People who experience a lot of toxic guilt often feel that they must be perfect, that they are not allowed to make mistakes. Again, it is worth questioning where this belief came from. One possible source of the need to be perfect is the child who did not feel loved by his parents and so spends the rest of his life trying to make up for that by being perfect.

I would argue that these core beliefs that certain feelings are ‘wrong’ or that we are not allowed to be imperfect are not part of our intrinsic self but are external beliefs we have internalised, and that’s why they are linked to toxic guilt.

Psychotherapist David Richo, in How to be an Adult, argues that healthy guilt arises when we have stepped out of “our own truth”, the internal bodily wisdom that helps us distinguish experiences that actualise or do not actualise our potential.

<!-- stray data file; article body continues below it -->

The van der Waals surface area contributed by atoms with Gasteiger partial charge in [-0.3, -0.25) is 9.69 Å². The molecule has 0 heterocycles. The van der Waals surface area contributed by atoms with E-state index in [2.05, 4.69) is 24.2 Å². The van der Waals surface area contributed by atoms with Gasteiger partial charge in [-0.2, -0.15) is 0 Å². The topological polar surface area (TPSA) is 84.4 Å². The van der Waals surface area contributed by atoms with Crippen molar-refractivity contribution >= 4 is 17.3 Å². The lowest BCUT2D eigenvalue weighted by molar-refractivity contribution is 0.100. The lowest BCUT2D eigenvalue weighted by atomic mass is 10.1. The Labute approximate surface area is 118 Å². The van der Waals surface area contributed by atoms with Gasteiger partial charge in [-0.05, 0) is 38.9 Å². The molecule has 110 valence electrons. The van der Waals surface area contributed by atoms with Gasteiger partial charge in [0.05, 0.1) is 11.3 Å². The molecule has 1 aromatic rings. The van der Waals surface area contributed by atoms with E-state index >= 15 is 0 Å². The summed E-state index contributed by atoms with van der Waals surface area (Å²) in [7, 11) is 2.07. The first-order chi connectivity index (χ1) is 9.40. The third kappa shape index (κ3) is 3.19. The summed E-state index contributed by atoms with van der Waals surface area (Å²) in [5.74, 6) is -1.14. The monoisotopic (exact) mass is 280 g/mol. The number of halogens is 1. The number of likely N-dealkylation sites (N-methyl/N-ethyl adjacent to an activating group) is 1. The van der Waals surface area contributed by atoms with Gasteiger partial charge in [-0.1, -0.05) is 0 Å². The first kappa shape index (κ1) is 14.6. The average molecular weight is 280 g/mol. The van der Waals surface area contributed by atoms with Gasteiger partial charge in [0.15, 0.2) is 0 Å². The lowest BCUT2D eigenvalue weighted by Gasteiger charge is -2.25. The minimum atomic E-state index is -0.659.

Toxic guilt, on the other hand, is when we have disobeyed an injunction or command that was imposed on us. Unlike healthy guilt it is not lifted by acknowledgement and making amends but hangs around. It leads to an inner conflict, not balance.

As Richo says, it is probably impossible to get rid of all our toxic guilt, but what we can do is take a sceptical attitude when we feel this kind of guilt. We can allow it to be present but not let it dictate our behaviour and instead look beneath it at what negative self-beliefs we may be carrying around inside us and which do not really belong to us.





The danger of wanting to ‘fix’ our partner

2573762303_365ac020f8A common experience for the relationship therapist is when a couple arrives but only one of the partners is seen as having a problem.

This is known as the ‘fix-my-partner’ couple.

The ‘problem’ might be that the partner is depressed, has a sexual difficulty, gets angry or has had an affair.

The other partner will give the message that they have only come to support their mate with this issue, not because there is anything they could possibly need to look at in their own behaviour!

It immediately creates a one up/one down dynamic within the couple’s relationship, in which one partner seems to be more powerful than the other. The ‘victim’ partner may have come because they are compliant, feel guilty or agree that they are the one with the problem.